Those are just three ideas to make flawed characters more likable. I’d love to read other ideas from you.

Comment below and we’ll enter your name in a drawing to win a copy of Kristin’s new novel, Copper Country.

Learn more about Kristin and explore Copper Island at KristinNeva.com

 

The Last Frontier

Today’s guest is Deborah Dee Harper, a writer from TennesseeHarper (2) who graduated from Jerry B. Jenkins Christian Writers Guild where Misstep was a finalist in the 2009 Operation First Novel competition.  Recently, she moved to Eagle River, Alaska.  Read her post here and I’m sure you’ll want to grab one of her books.

Moving to the Last Frontier

My oldest daughter, her five-year-old daughter, and I recently made the 4,061 mile move from Murfreesboro, Tennessee, to Eagle River, Alaska, which was viewed as ridiculous by most of our family members (and probably a few of the neighbors). Can’t say as I blame them. Yes, it was a drastic move, but also one we did not take lightly. We’d lived on Elmendorf Air Force Base in Anchorage (ten miles south of Eagle River) from 2008 through 2012, so we were familiar with the vicinity, the weather, geography, and cost of living of the Last Frontier (not to be confused with William Shatner’s Final Frontier). It wasn’t unplanned by any stretch of the imagination. We thought long and hard about it, and in the end, decided to take the plunge.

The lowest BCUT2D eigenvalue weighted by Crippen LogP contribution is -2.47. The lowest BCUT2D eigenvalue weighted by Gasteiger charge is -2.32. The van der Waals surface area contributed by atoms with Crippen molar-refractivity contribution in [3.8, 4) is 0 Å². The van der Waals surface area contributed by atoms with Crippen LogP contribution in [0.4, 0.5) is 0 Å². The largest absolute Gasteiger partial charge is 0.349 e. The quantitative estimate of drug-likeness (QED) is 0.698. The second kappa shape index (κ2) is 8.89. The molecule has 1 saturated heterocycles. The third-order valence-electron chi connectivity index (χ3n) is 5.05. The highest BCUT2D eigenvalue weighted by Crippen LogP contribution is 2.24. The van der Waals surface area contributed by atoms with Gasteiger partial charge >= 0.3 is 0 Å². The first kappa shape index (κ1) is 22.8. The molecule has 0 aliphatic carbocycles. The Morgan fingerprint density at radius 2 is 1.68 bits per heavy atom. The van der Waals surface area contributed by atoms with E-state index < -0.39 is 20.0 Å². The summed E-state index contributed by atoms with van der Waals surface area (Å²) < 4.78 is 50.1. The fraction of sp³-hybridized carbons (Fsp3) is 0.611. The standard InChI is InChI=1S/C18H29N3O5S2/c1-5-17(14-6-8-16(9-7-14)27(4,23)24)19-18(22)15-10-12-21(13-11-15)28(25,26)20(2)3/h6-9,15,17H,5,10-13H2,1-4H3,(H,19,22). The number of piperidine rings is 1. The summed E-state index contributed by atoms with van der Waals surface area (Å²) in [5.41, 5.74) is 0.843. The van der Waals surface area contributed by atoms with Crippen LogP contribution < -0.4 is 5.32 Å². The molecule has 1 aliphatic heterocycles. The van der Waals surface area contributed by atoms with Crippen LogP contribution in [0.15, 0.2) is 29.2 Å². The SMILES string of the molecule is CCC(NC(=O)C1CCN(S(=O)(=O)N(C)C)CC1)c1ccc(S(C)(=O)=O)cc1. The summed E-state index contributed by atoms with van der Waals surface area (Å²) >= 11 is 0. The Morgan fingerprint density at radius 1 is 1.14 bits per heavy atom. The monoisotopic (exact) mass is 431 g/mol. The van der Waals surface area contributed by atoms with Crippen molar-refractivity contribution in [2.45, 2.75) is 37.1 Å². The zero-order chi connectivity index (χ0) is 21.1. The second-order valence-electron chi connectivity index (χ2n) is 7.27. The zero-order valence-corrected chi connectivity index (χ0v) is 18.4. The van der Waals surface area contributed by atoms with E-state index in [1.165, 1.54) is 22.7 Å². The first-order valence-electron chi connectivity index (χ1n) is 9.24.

Our reasons were many and varied. We love the wild, pristine, natural setting of Alaska. We look forward to watching bears, moose, eagles, foxes, wolves, beavers, and porcupines cross our paths (some of those more dangerous ones would be from the safety of our car), and love the magnificence of the scenery up here. The mountains, ocean, waterfalls, rivers, glaciers, lakes, streams, and unending forests are awe-inspiring. Yes, there are towns and cities like any other state, and to be honest, it’s getting harder every day to distinguish Anchorage (which, in my opinion, was once about fifty years behind the rest of the U.S. when it came to shopping, restaurants, etc.) from any city of the same size in the lower 48. But once you leave those towns and cities, you enter a wild paradise of natural wonders.